History will be made when the draw for the Champions League semi-finals takes place in the Swiss town of Nyon on Friday. For the first time, two German teams will be in the pot.
And yet Dortmund were just one minute away from being knocked out on Tuesday by Malaga at the Westfalen Stadion. Jurgen Klopp's men didn't play well that evening but had arguably been the better side over the two legs.
Malaga's second goal by Eliseu, despite being offside, looked to have ended Dortmund's European adventure - but the German side had other ideas and sensationally scored two goals in two stoppage time minutes to make it through.
Neven Subotic was left breathless: "I've never experienced anything like that, only in Hollywood films."
But goalkeeper Roman Weidenfeller was more critical. "It was crazy at the end but I must say that we didn't play good football today. It's possibly our worst match in the Champions League this season but we possessed huge desire and found the will to win the match."
That never say die spirit has taken Dortmund to their first semi-final in Europe's premier club competition in 15 years and they'll now be confident of going all the way.
Bayern's route to the semi-final was less dramatic but more impressive as they beat Juventus 4-0 on aggregate.
Leading 2-0 from the first leg, they were tested in the opening 20 minutes but crucially didn't concede an early goal thanks to the excellent Manuel Neuer. They then killed off Juve hopes when the tireless Mario Mandzukic pounced to head home the opening goal.
Dortmund ignited the Champions League when they won the Group of Death in style. They forced Real Madrid into the runners up spot leaving Ajax third and Manchester City, the world's richest club, rock bottom.
The pundits were unanimous. Sir Alex Ferguson and Joe Mourinho tipped Dortmund to go all the way to the May final at Wembley. But they haven't been as impressive in the knockout rounds. Their will to win got them past Malaga but they'll have to rediscover their early season form if they're to lift the big trophy.
Bayern just got on with business to win their less glamorous group, even losing to outsiders Bate Borisov in Belarus.
But like all great champions they have saved their best till the business end of the tournament. They served notice of their brilliance in the last 16 when they gave Arsenal a masterclass at the Emirates in London.
And it was more of the same against Juventus except this time they were equally as good both home and away not conceding a single goal.
As a result, it's now Bayern who are hot favourites to lift the Champions League title in London.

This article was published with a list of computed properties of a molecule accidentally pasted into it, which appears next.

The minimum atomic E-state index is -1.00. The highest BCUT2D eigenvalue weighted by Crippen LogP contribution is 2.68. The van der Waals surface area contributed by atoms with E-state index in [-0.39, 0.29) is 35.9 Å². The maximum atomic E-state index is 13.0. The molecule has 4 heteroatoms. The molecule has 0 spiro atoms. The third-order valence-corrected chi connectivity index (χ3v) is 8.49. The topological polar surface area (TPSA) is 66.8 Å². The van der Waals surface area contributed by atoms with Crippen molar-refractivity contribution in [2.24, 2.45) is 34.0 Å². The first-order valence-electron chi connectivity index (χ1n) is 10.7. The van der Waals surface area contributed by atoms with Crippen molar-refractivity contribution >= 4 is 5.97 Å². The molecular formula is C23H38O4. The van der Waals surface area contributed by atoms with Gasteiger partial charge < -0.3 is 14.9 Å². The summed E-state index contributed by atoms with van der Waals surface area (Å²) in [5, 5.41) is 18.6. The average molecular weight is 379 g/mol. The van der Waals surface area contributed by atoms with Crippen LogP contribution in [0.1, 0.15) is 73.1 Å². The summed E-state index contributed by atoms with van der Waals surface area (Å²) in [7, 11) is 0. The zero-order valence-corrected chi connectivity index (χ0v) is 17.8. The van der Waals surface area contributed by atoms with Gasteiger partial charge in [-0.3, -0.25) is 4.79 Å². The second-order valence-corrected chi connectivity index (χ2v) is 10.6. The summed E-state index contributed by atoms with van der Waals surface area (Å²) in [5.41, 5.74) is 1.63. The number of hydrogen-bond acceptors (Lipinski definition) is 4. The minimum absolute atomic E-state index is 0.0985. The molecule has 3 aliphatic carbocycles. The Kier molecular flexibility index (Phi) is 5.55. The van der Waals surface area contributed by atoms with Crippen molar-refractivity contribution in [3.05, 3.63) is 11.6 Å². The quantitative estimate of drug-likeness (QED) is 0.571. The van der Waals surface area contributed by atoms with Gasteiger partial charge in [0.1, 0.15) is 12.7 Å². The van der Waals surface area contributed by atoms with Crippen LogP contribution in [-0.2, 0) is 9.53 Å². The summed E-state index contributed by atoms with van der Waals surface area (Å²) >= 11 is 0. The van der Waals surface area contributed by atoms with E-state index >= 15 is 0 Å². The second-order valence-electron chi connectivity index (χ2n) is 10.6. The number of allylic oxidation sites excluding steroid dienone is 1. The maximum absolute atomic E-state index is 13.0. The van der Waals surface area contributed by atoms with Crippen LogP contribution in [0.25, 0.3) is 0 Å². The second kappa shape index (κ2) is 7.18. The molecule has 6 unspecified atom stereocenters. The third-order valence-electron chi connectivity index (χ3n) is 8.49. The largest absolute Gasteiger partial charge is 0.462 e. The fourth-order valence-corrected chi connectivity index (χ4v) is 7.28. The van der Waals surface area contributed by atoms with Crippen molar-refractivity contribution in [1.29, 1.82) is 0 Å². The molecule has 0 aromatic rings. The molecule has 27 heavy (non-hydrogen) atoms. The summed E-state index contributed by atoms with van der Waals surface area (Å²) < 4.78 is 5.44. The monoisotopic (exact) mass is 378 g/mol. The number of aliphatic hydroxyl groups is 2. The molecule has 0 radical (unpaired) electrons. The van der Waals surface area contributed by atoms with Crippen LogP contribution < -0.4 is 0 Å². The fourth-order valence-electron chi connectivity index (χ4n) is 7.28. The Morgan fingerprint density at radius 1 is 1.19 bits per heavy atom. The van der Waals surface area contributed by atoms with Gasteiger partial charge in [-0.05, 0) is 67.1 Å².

Juventus coach Antonio Conte was impressed. "It's difficult to play against such a strong, skilful team. In both legs, we played against a great team that has shown it’s one of the best in Europe. They have the potential to be one of the best Bayern teams of all time."
So Bayern and Dortmund are both through to the semi-finals but there remains a fundamental difference between them. In the past few months half of this Dortmund team have been linked to big money transfers, mostly to the English Premier League. Robert Lewandowski is also on Juventus's radar while Barcelona and Real Madrid want Matts Hummels.
In stark contrast hardly any of Bayern's big names are the subject of transfer talk. Why ? The simple answer. The Bavarians can match what the rest of Europe's big clubs pay.
In each of the last two seasons Dortmund have lost a big name player, first Nuri Shahin and then Shinji Kagawa. If they're to at least stay competitive it's vital they keep hold of Marco Reus and Mario Gotze. But that's easier said than done as the Lewandowski transfer saga shows.
Antonio Conte is pessimistic about the state of European football: "Today, I see teams like Real Madrid, Bayern, Barcelona, Manchester United, Manchester City, as clubs that are economic superpowers, with 450 million euros they arrive at the market, put down their money and pick out the best players."
This simply makes Dortmund's achievement even more impressive.
The upshot of both teams' successes will be felt by other teams in the Bundesliga. The German top flight will consolidate the fourth Champions League qualifying place that they earned in time for this season, and could overtake the English Premier League. The semi-finals will feature the two best current German clubs and the two top Spanish sides of all time.
It's a golden age for Spanish football and La Liga is well clear at the top of the UEFA co-efficent. But given that these things go in cycles, what short term effect would there be if a German team were to win the Champions League at the end of the season?
With six games to play, Bayern celebrated their 22nd Bundesliga title at Frankfurt last Saturday to stay on course for an unprecedented treble. When they knocked Dortmund out of the German Cup they finally looked to have got the black and yellow monkey off their back.
And now there's the tantalising prospect of an all-German Champions League final. Arjen Robben says "We'd like to be kept apart from Dortmund in the next round but you don't have a choice in these things. What comes, comes. They are big games with four great teams."
Whatever happens in Friday's draw and the rest of tournament, one thing is certain. The Bundesliga is on the rise.
Tony Jeffers, Eurosport 2 Commentator